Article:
Recounting The Great American #ConspireToSmile Kickoff
When I was day dreaming about #ConspireToSmile a few months back and thinking about how it might all play out, there were lots of open questions. One of them was whether or not anyone would "get it" and, if so, would it have the intended effect? I started to think about who might play on the record and what songs to record and so on and so forth. One thing I knew for sure was that I wanted to hold a kickoff concert at the Great American Music Hall, because the venue holds such a special place in my mind. I wasn't exactly sure who would join me as my "folks," but when they asked me how to bill it I said bill it as Reid Genauer & Folks and told my booking agent Josh not to worry about it. The truth is, he probably should have worried a tad. I certainly did. The whole thing kind of scared the shit out of me, but fear is a great motivator and passion is an even better one and the gig held a healthy does of both.
First Set: video credit @brianmarkowitz @deadheadland
Fast forward 2-3 months. The answers to most of those questions are still kind of evolving organically, but mostly they are coming into focus and a set of occurrences are, well, occurring that reinforce my conviction that #ConspireToSmile will serve our little circle as I hoped it might. Even if it's just a few hundred people. Even the act of talking about the album with my band mates began to create a little sparkle in my brain. A bright spot. Then came engaging conversations, phone calls and emails started flying around. One fateful day a Dropbox folder with a dozen drum tracks emerged from Dave "Double D" Diamond, then guitar tracks, bass tracks, vocals, pedal steel, piano violin and wouldn't you know it... rough tracks - songs I say. But more importantly, there is a palpable buzz. The very act of making the recording is generating literal and metaphorical smiles, a creative connectivity for me certainly but also for my fellow co-conspirators. A broad-mouthed big-hearted thought experiment is taking root with our bohemian community of miscreants and spiritual gangsters. The conspiracy to smile has ever so subtly started to sing on its own.
This past Friday, I was going kinda pre-show mental. I had the pre-show jitters. I guess I felt like the evening was an unveiling of something bigger than a show and bigger than an album. It was a shared unveiling of explicit statement of shared solidarity that happened to have my name on it. I get that the notion can come off as cliche - I'm not really a rainbow and unicorn kinda guy - I like dirty jokes, boozy parties and movies with swords and sex. But last Friday, I drove up in my VW snacking on carrots and a peanut butter and jelly sandwich (that my wife made me) and wrestling car seats out of the way to free my gear. It never occurred to me that the venue would have my name sprawled across it. That was both amusing and kinda intimidating. And so I found myself writing set lists and re-writing them. Writing guest lists and rewriting them. Tweaking out more or less - frenzied.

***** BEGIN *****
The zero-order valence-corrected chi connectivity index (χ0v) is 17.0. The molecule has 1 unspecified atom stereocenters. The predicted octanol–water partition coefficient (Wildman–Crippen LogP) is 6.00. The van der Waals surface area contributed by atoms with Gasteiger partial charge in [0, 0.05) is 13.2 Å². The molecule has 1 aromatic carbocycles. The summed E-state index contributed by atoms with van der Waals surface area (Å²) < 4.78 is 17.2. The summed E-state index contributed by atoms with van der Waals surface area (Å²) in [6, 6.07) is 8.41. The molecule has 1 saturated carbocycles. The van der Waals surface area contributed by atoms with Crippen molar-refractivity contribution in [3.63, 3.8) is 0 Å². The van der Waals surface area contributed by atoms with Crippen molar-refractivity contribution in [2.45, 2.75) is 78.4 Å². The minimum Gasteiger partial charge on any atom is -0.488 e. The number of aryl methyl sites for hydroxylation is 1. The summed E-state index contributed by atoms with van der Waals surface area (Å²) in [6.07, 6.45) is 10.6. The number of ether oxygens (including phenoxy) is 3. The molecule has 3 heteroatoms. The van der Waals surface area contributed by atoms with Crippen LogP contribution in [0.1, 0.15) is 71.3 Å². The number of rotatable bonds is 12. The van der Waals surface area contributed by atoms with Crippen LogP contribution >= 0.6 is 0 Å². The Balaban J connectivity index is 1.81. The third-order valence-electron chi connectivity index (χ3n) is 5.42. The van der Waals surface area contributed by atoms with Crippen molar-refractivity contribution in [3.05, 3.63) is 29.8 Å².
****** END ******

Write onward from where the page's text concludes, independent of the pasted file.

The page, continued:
Three things set me right. One - I met Brewster Kahle, the founder of Archive.org backstage and the man lit me up. He was talking about digitizing 150,000 vinyl recordings from the '30s and '40s of obscure American music - stuff like people yodeling and whistling and singing bizarre old folk songs. I love Archive.org. (between Assembly of Dust and Strangefolk we have some 1,300 recordings up there) and I was thrilled to meet Brewster. He's a hero of sorts. I was interested in the content of what he was saying, but I was equally as captured by his person, his passion, his facial expressions and his large and welcoming presence. The unspoken emotion and the twinkle in his eye as he talked about the things he loved. His natural ability to conspire to smile set aside all of my concerns and the backstage clatter faded. I was left with him, his nephew, his friends and that big ole shit eating grin.
The second was simply taking the stage. We could feel the chemistry on stage and in the room. I've heard artists and athletes refer to it as "the flow" and it happens, I would wager, every third gig or so, but what was cool on this particular evening is that "the flow" was already in 5th gear when we took the stage; the air was thick with good intention. It felt like leaning on a bubble. Everyone came to the show with the explicit intent to smile for a while. Everyone there had a need and/or an objective to commune with the sweeping souls of rock and roll.
Lastly, talking with "folks" throughout the night, musicians, friends and fans alike made my night. We all enjoyed the hell out of the performance. We felt mutually happy with our makeshift band for having made it happen. However, I'm not sure I have ever given or received so many warm personal greetings in my life, maybe with the exception of my wedding. So as I look back at last Friday I see it as a kind of successful "beta test" and I feel a growing certainty that for those of us who need it, who best believe it, we can and will #ConspireToSmile. A heartfelt high five to my brethren - Jon Trafton, John Leccese, Jay Lane, Dave Diamond, Jason Crosby, John Coretto, Uncle Jim Ratner, Jon Hart, Andre Gardner, Roger McNamee, Colonel Alex Koford, Mike "Fat Jimmy" Pascale, Casual Craig 'cMac" MacArthur, Ross James & the rest of The Mermaids and madmen. To @BobMinkin, @Jayblakesburg, @JamieSoja for rock photos and to each of you who tested the #ConspireToSmile raft and set it afloat - you my friends lay the the f*cking dust...!
- R. Reinhold Genauer
PS: Special thanks to Brian Rhashap and the Bearded Unicorn Band. You rock (ever so softly).
The Colonel & The Mermaids: video credit @brianmarkowitz @deadheadland